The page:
Second, although prior research indicated that government initiatives do not foster collaboration (Hartwich & Negro, 2010), the participants in this study seldom complained about this; rather, they stressed the need to assess R&D risks. This result can be explained by the fact that the Taiwanese government usually subsidises individual agribusinesses rather than encouraging collaboration among businesses. Because of Taiwan’s small-scale agricultural system, most agricultural companies tend to be highly cautious about R&D investments. This explains why the participants emphasised the importance of risk assessment.

Third, building on earlier studies (e.g., Dobson, 1992; Russo et al., 2003), the current study contributed to the understanding that management and technology have become the core competence of Taiwanese agribusiness. The strategies of product differentiation, production efficiency, quality certification, cost reduction, and increasing economic scale particularly benefit competitive advantages in the Taiwanese agroindustry. The aforementioned strategies seem more feasible for a small-scale agriculture system than product innovation does.

Fourth, the recent literature on agribusiness strategy (e.g., Bhuyan, 2005; De Moura et al., 2009) has stressed that social networks are a strategic resource. The results of this study demonstrated that specific types of supply chains (i.e., technology vendors and knowledgeable experts) and strategic alliances (both horizontal and vertical) benefit Taiwanese agribusiness. The results also indicated that marketing is essential knowledge for contemporary farmers, and that accumulated achievements can resolve generational conflicts. However, these results did not illuminate the possible role of farming cooperatives, nor highlight the potential of NGOs or social enterprises in social networks; thus, these topics warrant further research.

Internal environment

As with the findings related to the external environment, most of the findings on strategies related to the internal environment concurred with those of previous studies; however, we observed some notable results reflecting the specific context of Taiwanese agribusiness. First, this study elucidated the transformation of goal setting from profit orientation to environmental friendliness and value creation, indicating that the business philosophy of modern agrientrepreneurs differs greatly from that of older generations. Whether this also reflects these entrepreneurs’ flexible marketing strategies and diverse income channels merits further research.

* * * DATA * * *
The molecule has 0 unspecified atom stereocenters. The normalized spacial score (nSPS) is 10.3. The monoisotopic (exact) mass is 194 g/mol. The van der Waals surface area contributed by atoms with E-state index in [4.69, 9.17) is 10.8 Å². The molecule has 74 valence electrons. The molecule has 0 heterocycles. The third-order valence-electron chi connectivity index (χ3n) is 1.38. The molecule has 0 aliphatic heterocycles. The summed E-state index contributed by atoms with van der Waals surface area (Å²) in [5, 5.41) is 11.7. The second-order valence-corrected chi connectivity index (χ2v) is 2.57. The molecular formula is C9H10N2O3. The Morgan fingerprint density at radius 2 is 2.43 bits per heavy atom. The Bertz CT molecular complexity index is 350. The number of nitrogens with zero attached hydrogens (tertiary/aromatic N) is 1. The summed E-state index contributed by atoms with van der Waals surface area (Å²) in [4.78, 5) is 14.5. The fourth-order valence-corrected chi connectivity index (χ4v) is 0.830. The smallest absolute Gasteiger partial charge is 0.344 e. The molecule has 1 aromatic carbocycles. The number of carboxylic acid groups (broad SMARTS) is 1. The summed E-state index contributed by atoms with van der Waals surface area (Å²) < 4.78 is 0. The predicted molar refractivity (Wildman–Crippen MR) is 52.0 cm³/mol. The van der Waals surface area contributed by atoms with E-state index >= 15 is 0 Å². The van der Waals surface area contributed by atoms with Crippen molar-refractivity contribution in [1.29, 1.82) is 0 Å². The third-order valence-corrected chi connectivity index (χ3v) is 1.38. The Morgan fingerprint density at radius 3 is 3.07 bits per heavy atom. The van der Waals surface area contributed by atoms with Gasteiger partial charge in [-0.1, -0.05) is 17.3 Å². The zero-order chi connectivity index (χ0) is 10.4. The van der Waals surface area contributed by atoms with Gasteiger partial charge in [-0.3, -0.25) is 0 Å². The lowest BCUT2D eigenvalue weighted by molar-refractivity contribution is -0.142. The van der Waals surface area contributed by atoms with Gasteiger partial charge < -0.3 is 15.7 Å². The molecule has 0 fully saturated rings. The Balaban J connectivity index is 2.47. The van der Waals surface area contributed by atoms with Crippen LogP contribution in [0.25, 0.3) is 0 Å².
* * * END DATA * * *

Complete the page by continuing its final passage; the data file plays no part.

Second, the participants all emphasised the importance of enhancing operation management through ICT systems and creative investments. Taiwan has long been a world leader in ICT hardware manufacturing. Taiwan-based firms account for more than 90% of global notebook and tablet production (Yee, 2014). This industrial development has profoundly affected the decisions and practices of Taiwanese agribusinesses. In addition, the small scale of Taiwanese agriculture limits agrientrepreneurs’ financial planning abilities. However, the current results revealed that young generations of Taiwanese agribusiness workers are making creative and flexible investments for innovations in both agricultural products and processes.

Third, to these agrientrepreneurs, product differentiation, local attributes, branding maintenance, designing participative experiences, and environmental friendliness were essential marketing strategies. Although prior research (e.g., Hanf & Kühl, 2005) has demonstrated the crucial role of vertical coordination in marketing plans, the participants in this study did not emphasise this role. This was possibly because these production-oriented participants did not thoroughly engage in the marketing planning process. Furthermore, the participants did not articulate how to achieve a balance between product quality and marketing planning for consumers. These results indicate the need for further investigation.

Fourth, regarding business administration, the participants stressed the importance of human resources and financial capital. Raising and allocating capital requires entrepreneurs to possess financial knowledge, management experience, and organisational vision, which are generally insufficient in small-scale agribusinesses. In addition, from 1992 to 2012, the agricultural population declined from 1 million to 640,000 (Agricultural Statistics Yearbook, 2013). As of 2015, the average age of farmers was 63 years, highlighting the serious lack of young people entering agriculture in rural Taiwan. Therefore, reducing workloads, adding values, and increasing the incomes and ownership of agriculture businesses have become strategies to attract young generations to engage in rural agricultural work. These difficult realities reflect the need for future theoretical and practical research.

Sustainable development

The concept of sustainable development has spread across the world. Taiwan is no exception. First, although the participants in this study strongly emphasised the importance of ecological protection and organic practices, they did not include agricultural multi-functionality, one of the most critical aspects of modern agriculture. In addition, sustainable development can be assessed using various indicators (e.g., Häni, Stämpfli et al., 2007; Zahm et al., 2007), only some of which were mentioned by the participants. These deficiencies probably stem from the participants being production-oriented entrepreneurs, resulting in incomplete perspectives. Furthermore, the development of agrisocial enterprises, the business models of these enterprises, and lessons learned from the creative industry as detailed by the participants seem promising for agribusinesses, both domestically and globally. These topics could also be future directions for agribusiness research.